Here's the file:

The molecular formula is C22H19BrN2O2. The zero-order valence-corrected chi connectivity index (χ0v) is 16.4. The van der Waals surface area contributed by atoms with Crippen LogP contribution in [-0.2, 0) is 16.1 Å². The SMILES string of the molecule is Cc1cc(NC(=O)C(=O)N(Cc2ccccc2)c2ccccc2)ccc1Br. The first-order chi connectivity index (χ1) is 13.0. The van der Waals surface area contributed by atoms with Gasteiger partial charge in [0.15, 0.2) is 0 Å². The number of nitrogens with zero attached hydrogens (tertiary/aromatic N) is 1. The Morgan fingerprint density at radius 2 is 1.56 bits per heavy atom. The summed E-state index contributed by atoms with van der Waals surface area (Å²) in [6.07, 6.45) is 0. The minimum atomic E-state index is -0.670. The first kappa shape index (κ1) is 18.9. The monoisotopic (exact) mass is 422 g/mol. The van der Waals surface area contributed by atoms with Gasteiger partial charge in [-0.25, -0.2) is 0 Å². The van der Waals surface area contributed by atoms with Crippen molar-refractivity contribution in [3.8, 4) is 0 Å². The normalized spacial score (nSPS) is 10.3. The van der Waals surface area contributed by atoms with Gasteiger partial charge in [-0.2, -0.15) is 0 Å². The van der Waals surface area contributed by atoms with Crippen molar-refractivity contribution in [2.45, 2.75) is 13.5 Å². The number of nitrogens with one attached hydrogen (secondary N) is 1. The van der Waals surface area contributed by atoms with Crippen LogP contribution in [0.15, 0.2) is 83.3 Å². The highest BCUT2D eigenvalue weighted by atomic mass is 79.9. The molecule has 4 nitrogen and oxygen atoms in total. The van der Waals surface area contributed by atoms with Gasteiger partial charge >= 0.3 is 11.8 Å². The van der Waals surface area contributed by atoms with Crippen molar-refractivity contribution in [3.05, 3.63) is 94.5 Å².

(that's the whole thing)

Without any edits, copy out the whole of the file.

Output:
The molecular formula is C22H19BrN2O2. The zero-order valence-corrected chi connectivity index (χ0v) is 16.4. The van der Waals surface area contributed by atoms with Crippen LogP contribution in [-0.2, 0) is 16.1 Å². The SMILES string of the molecule is Cc1cc(NC(=O)C(=O)N(Cc2ccccc2)c2ccccc2)ccc1Br. The first-order chi connectivity index (χ1) is 13.0. The van der Waals surface area contributed by atoms with Gasteiger partial charge in [0.15, 0.2) is 0 Å². The number of nitrogens with zero attached hydrogens (tertiary/aromatic N) is 1. The Morgan fingerprint density at radius 2 is 1.56 bits per heavy atom. The summed E-state index contributed by atoms with van der Waals surface area (Å²) in [6.07, 6.45) is 0. The minimum atomic E-state index is -0.670. The first kappa shape index (κ1) is 18.9. The monoisotopic (exact) mass is 422 g/mol. The van der Waals surface area contributed by atoms with Gasteiger partial charge in [-0.25, -0.2) is 0 Å². The van der Waals surface area contributed by atoms with Crippen molar-refractivity contribution in [3.8, 4) is 0 Å². The normalized spacial score (nSPS) is 10.3. The van der Waals surface area contributed by atoms with Gasteiger partial charge in [-0.2, -0.15) is 0 Å². The van der Waals surface area contributed by atoms with Crippen molar-refractivity contribution in [2.45, 2.75) is 13.5 Å². The number of nitrogens with one attached hydrogen (secondary N) is 1. The van der Waals surface area contributed by atoms with Crippen LogP contribution in [0.15, 0.2) is 83.3 Å². The highest BCUT2D eigenvalue weighted by atomic mass is 79.9. The molecule has 4 nitrogen and oxygen atoms in total. The van der Waals surface area contributed by atoms with Gasteiger partial charge >= 0.3 is 11.8 Å². The van der Waals surface area contributed by atoms with Crippen molar-refractivity contribution in [3.05, 3.63) is 94.5 Å².